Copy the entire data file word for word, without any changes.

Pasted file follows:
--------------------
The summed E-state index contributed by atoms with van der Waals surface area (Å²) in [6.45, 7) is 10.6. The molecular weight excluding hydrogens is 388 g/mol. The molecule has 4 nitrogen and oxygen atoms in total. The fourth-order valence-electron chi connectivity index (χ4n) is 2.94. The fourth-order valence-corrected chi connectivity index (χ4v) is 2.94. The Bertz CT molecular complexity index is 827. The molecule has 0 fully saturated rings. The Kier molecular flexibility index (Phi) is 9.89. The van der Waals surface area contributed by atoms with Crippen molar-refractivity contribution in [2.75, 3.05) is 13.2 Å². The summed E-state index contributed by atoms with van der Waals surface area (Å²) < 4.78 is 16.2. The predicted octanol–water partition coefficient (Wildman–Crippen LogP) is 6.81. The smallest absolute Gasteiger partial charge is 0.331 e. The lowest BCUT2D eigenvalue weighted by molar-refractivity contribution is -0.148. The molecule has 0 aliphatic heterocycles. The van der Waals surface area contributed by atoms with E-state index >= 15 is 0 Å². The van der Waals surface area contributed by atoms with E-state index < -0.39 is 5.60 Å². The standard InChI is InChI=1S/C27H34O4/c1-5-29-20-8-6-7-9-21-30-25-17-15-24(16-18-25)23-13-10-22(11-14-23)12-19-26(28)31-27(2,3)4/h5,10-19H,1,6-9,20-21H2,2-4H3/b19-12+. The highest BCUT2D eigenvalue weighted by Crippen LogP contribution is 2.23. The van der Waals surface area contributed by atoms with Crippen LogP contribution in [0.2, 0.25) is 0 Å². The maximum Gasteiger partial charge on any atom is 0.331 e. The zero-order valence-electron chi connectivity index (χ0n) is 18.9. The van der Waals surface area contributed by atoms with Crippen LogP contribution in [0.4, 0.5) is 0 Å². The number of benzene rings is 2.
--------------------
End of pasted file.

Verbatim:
The summed E-state index contributed by atoms with van der Waals surface area (Å²) in [6.45, 7) is 10.6. The molecular weight excluding hydrogens is 388 g/mol. The molecule has 4 nitrogen and oxygen atoms in total. The fourth-order valence-electron chi connectivity index (χ4n) is 2.94. The fourth-order valence-corrected chi connectivity index (χ4v) is 2.94. The Bertz CT molecular complexity index is 827. The molecule has 0 fully saturated rings. The Kier molecular flexibility index (Phi) is 9.89. The van der Waals surface area contributed by atoms with Crippen molar-refractivity contribution in [2.75, 3.05) is 13.2 Å². The summed E-state index contributed by atoms with van der Waals surface area (Å²) < 4.78 is 16.2. The predicted octanol–water partition coefficient (Wildman–Crippen LogP) is 6.81. The smallest absolute Gasteiger partial charge is 0.331 e. The lowest BCUT2D eigenvalue weighted by molar-refractivity contribution is -0.148. The molecule has 0 aliphatic heterocycles. The van der Waals surface area contributed by atoms with E-state index >= 15 is 0 Å². The van der Waals surface area contributed by atoms with E-state index < -0.39 is 5.60 Å². The standard InChI is InChI=1S/C27H34O4/c1-5-29-20-8-6-7-9-21-30-25-17-15-24(16-18-25)23-13-10-22(11-14-23)12-19-26(28)31-27(2,3)4/h5,10-19H,1,6-9,20-21H2,2-4H3/b19-12+. The highest BCUT2D eigenvalue weighted by Crippen LogP contribution is 2.23. The van der Waals surface area contributed by atoms with Crippen LogP contribution in [0.2, 0.25) is 0 Å². The maximum Gasteiger partial charge on any atom is 0.331 e. The zero-order valence-electron chi connectivity index (χ0n) is 18.9. The van der Waals surface area contributed by atoms with Crippen LogP contribution in [0.4, 0.5) is 0 Å². The number of benzene rings is 2.